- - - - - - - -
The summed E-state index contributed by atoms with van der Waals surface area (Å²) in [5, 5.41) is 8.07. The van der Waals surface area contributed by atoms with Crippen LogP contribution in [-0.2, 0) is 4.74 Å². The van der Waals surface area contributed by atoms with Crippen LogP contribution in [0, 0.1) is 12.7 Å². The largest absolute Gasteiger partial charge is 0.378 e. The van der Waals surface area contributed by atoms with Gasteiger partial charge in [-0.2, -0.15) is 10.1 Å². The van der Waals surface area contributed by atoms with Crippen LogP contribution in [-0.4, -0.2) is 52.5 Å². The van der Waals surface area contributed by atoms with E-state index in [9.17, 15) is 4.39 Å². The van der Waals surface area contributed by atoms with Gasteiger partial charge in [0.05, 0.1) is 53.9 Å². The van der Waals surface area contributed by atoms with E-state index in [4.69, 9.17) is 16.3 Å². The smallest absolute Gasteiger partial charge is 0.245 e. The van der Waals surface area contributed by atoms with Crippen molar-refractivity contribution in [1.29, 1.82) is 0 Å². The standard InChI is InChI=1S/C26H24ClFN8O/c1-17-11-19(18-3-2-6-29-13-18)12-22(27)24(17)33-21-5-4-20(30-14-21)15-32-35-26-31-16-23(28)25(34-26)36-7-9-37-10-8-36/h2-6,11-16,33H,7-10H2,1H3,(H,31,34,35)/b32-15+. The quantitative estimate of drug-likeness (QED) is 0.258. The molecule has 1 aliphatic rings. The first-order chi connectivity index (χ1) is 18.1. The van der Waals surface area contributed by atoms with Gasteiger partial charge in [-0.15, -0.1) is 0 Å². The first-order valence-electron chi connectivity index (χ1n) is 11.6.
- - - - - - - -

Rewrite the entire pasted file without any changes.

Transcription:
The summed E-state index contributed by atoms with van der Waals surface area (Å²) in [5, 5.41) is 8.07. The van der Waals surface area contributed by atoms with Crippen LogP contribution in [-0.2, 0) is 4.74 Å². The van der Waals surface area contributed by atoms with Crippen LogP contribution in [0, 0.1) is 12.7 Å². The largest absolute Gasteiger partial charge is 0.378 e. The van der Waals surface area contributed by atoms with Gasteiger partial charge in [-0.2, -0.15) is 10.1 Å². The van der Waals surface area contributed by atoms with Crippen LogP contribution in [-0.4, -0.2) is 52.5 Å². The van der Waals surface area contributed by atoms with E-state index in [9.17, 15) is 4.39 Å². The van der Waals surface area contributed by atoms with Gasteiger partial charge in [0.05, 0.1) is 53.9 Å². The van der Waals surface area contributed by atoms with E-state index in [4.69, 9.17) is 16.3 Å². The smallest absolute Gasteiger partial charge is 0.245 e. The van der Waals surface area contributed by atoms with Crippen molar-refractivity contribution in [1.29, 1.82) is 0 Å². The standard InChI is InChI=1S/C26H24ClFN8O/c1-17-11-19(18-3-2-6-29-13-18)12-22(27)24(17)33-21-5-4-20(30-14-21)15-32-35-26-31-16-23(28)25(34-26)36-7-9-37-10-8-36/h2-6,11-16,33H,7-10H2,1H3,(H,31,34,35)/b32-15+. The quantitative estimate of drug-likeness (QED) is 0.258. The molecule has 1 aliphatic rings. The first-order chi connectivity index (χ1) is 18.1. The van der Waals surface area contributed by atoms with Gasteiger partial charge in [-0.15, -0.1) is 0 Å². The first-order valence-electron chi connectivity index (χ1n) is 11.6.